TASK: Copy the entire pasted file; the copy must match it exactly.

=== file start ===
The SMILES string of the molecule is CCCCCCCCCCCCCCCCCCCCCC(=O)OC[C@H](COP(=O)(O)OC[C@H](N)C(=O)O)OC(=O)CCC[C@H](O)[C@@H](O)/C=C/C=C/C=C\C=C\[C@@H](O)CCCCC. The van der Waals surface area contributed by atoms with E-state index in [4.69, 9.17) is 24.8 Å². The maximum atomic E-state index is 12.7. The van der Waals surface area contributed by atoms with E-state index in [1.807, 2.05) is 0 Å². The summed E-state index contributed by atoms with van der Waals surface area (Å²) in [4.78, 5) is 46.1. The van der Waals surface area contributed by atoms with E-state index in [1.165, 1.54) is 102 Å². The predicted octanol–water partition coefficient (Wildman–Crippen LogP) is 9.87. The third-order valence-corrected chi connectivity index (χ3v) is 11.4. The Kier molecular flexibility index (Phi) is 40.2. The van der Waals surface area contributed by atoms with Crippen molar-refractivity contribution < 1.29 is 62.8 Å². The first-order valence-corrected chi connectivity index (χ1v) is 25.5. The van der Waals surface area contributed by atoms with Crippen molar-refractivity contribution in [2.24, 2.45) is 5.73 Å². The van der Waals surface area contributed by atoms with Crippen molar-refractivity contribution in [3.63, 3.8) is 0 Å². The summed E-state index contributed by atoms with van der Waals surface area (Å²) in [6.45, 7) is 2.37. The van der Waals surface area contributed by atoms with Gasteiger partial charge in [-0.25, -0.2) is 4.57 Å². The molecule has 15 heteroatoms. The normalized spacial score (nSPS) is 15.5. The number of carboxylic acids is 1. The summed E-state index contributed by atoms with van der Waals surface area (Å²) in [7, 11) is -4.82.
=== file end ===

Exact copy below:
The SMILES string of the molecule is CCCCCCCCCCCCCCCCCCCCCC(=O)OC[C@H](COP(=O)(O)OC[C@H](N)C(=O)O)OC(=O)CCC[C@H](O)[C@@H](O)/C=C/C=C/C=C\C=C\[C@@H](O)CCCCC. The van der Waals surface area contributed by atoms with E-state index in [4.69, 9.17) is 24.8 Å². The maximum atomic E-state index is 12.7. The van der Waals surface area contributed by atoms with E-state index in [1.807, 2.05) is 0 Å². The summed E-state index contributed by atoms with van der Waals surface area (Å²) in [4.78, 5) is 46.1. The van der Waals surface area contributed by atoms with E-state index in [1.165, 1.54) is 102 Å². The predicted octanol–water partition coefficient (Wildman–Crippen LogP) is 9.87. The third-order valence-corrected chi connectivity index (χ3v) is 11.4. The Kier molecular flexibility index (Phi) is 40.2. The van der Waals surface area contributed by atoms with Crippen molar-refractivity contribution < 1.29 is 62.8 Å². The first-order valence-corrected chi connectivity index (χ1v) is 25.5. The van der Waals surface area contributed by atoms with Crippen molar-refractivity contribution in [2.24, 2.45) is 5.73 Å². The van der Waals surface area contributed by atoms with Crippen molar-refractivity contribution in [3.63, 3.8) is 0 Å². The summed E-state index contributed by atoms with van der Waals surface area (Å²) in [6.45, 7) is 2.37. The van der Waals surface area contributed by atoms with Gasteiger partial charge in [-0.25, -0.2) is 4.57 Å². The molecule has 15 heteroatoms. The normalized spacial score (nSPS) is 15.5. The number of carboxylic acids is 1. The summed E-state index contributed by atoms with van der Waals surface area (Å²) in [7, 11) is -4.82.